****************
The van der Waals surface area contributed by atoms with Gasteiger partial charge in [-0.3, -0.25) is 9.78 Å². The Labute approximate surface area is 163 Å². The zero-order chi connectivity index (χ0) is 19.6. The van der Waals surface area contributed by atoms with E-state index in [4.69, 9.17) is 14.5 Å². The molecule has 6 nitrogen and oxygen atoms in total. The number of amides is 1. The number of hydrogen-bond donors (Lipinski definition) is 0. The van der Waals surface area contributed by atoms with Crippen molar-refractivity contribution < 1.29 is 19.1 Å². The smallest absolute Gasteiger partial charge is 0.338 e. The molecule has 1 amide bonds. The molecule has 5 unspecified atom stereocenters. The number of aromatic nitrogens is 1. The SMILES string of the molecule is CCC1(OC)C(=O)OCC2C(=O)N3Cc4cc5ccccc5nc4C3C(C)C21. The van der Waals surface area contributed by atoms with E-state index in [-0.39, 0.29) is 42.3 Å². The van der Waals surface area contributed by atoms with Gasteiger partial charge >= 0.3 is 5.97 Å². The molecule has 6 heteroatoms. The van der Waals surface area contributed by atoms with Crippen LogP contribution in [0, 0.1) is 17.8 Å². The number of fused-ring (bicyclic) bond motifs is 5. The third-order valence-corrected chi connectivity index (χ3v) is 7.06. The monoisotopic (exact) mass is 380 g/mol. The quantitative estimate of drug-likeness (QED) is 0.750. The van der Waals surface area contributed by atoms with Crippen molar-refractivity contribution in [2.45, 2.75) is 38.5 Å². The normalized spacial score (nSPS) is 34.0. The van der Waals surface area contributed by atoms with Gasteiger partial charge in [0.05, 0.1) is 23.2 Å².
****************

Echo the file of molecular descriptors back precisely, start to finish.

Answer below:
The van der Waals surface area contributed by atoms with Gasteiger partial charge in [-0.3, -0.25) is 9.78 Å². The Labute approximate surface area is 163 Å². The zero-order chi connectivity index (χ0) is 19.6. The van der Waals surface area contributed by atoms with E-state index in [4.69, 9.17) is 14.5 Å². The molecule has 6 nitrogen and oxygen atoms in total. The number of amides is 1. The number of hydrogen-bond donors (Lipinski definition) is 0. The van der Waals surface area contributed by atoms with Crippen molar-refractivity contribution < 1.29 is 19.1 Å². The smallest absolute Gasteiger partial charge is 0.338 e. The molecule has 1 amide bonds. The molecule has 5 unspecified atom stereocenters. The number of aromatic nitrogens is 1. The SMILES string of the molecule is CCC1(OC)C(=O)OCC2C(=O)N3Cc4cc5ccccc5nc4C3C(C)C21. The van der Waals surface area contributed by atoms with E-state index in [-0.39, 0.29) is 42.3 Å². The van der Waals surface area contributed by atoms with Gasteiger partial charge >= 0.3 is 5.97 Å². The molecule has 6 heteroatoms. The van der Waals surface area contributed by atoms with Crippen LogP contribution in [0, 0.1) is 17.8 Å². The number of fused-ring (bicyclic) bond motifs is 5. The third-order valence-corrected chi connectivity index (χ3v) is 7.06. The monoisotopic (exact) mass is 380 g/mol. The quantitative estimate of drug-likeness (QED) is 0.750. The van der Waals surface area contributed by atoms with Crippen molar-refractivity contribution in [2.45, 2.75) is 38.5 Å². The normalized spacial score (nSPS) is 34.0. The van der Waals surface area contributed by atoms with Gasteiger partial charge in [0.05, 0.1) is 23.2 Å².